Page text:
Ergonomics and Product Interactions

This page uses the example of a chair to introduce you to concepts of ergonomics


Ergonomics is about ensuring a good fit between people and the things they interact with to increase the safety, comfort and performance of a product or an environment. It is an important part of research in the product development process and should be considered early on in the design process so as not to ignore the needs to the consumer.

Ergonomics uses anthropometrical data to determine the optimum size, shape and form of a product, and make it easier for people to use, helping you to identify which user characteristics you should take into account during your design process. This is important when you consider how much individuals vary in terms of:

  • body size

  • body shape

  • strength

  • mobility

  • sensory sensitivity

  • working postures

  • manual handling

  • repetitive movements

  • musculoskeletal disorders

  • workplace layout and environment

  • and more!

When designing furniture there are standard dimensions and design guidelines for many common types of furniture but it is best to consider these standards as starting points - if you are building custom furniture, design to the target user.

Look at furniture around you, and furniture you admire, measure yourself and those around you and decide what is most comfortable for you and your target end user and go from there. The workshop is currently working on an adjustable chair design to demonstrate ergonomic measurements that can be tailored to your requirements.

Example: Chair Design Guidelines

  1. The occupant should be able to sit in and get up from the chair without difficulty.

  2. The feet should rest flat on the floor without the knees projecting above the upper leg.

  3. Armrests should support the forearms without raising the shoulders.

  4. Half armrests enable the chair to be drawn up close to a table.

  5. The depth of the seat should allow clearance from the front edge of the seat to the back of the occupant’s leg.

  6. A seat that is too deep will press against the back of the legs forcing the occupant to slouch forward.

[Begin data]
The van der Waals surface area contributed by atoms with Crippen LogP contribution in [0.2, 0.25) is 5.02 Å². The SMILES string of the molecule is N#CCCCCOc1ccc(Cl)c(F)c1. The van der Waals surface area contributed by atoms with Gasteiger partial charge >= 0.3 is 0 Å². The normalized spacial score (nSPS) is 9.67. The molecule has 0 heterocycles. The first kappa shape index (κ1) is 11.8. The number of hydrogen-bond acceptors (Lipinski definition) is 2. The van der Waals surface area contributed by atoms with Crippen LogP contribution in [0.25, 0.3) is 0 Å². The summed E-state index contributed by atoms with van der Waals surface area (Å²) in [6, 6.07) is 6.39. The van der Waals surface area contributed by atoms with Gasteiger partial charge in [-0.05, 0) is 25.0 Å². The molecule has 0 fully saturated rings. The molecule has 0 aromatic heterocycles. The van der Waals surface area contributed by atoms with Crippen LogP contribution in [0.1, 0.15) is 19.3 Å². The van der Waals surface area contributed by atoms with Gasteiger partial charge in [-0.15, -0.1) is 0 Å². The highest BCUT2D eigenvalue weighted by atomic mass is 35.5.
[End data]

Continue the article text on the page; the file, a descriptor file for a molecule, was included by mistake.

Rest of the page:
7. A seat that is too shallow may be unstable and feel precarious.

  8. The width of the seat often tapers from the front to the rear to allow clearance for legs and clothes in front while allowing elbow room in back.

  9. For relaxed seating, the seat should slant slightly toward the back (about 8-15°) to keep the occupant from slipping out of the chair.

  10. A dining chair seat should slant slightly towards the back (about 2-5°)

  11. An office desk or typist’s chair often has a flat seat to facilitate leaning forward.

  12. The chair back angle should increase accordingly to the seat tilt.

  13. The seat back should support the lumbar region without being so high as to interfere with the shoulder blades. - Note that this guideline is often ignored for formal “high-backed” dining chairs.

  14. The lower portion of the seat back should curve out or be left open to allow room for the buttocks.

Chair Dimensions For Average-Sized Adults

The following dimensions apply to chairs designed for average-sized adults sitting in an upright or alert posture.

Design element

Traditional measurement

seat width

405 - 508 mm

seat depth

380 - 460 mm

seat height from floor

405 - 460 mm

slope of seat - front to rear

5 - 8 degrees

armrest height above seat

178 - 203 mm

armrest length

203 mm at minimum

set back of armrest from front

50 - 76 mm

seat back height

304 -405 mm above seat

seat back recline angle

0 - 5 degrees (formal); 01 - 15 degrees (casual)

Dining Chair

The seat height averages 406 - 432 mm, seat width averages about 380 - 395 mm in back and 457 mm in front, and average seat depth is 406 - 419 mm. If armrests are used, they should be 178 to 229 mm above the seat but able to fit under the table apron. The average width between armrests at the front of the chair is approximately 483 mm. The seat is usually level or has a maximum front to back slope of about 25 mm. The seat back is reclined no more than 5 degrees and ranges in height from 305 - 508 mm above the seat (or higher in very formal chairs).

Easy Chair

Should provide a more relaxed, reclining position than a dining chair – seat height is lower (about 406 mm) with allowance made for compression of seat cushion. The seat is angled backwards about 10 degrees with a seat to back angle of 95 - 120 degrees. For maximum comfort, the seat back should be no more than 356 - 406 mm above the seat. Armrests are recommended for easy in/out and they average 127 - 203 mm in height and 50 - 101 mm in width.

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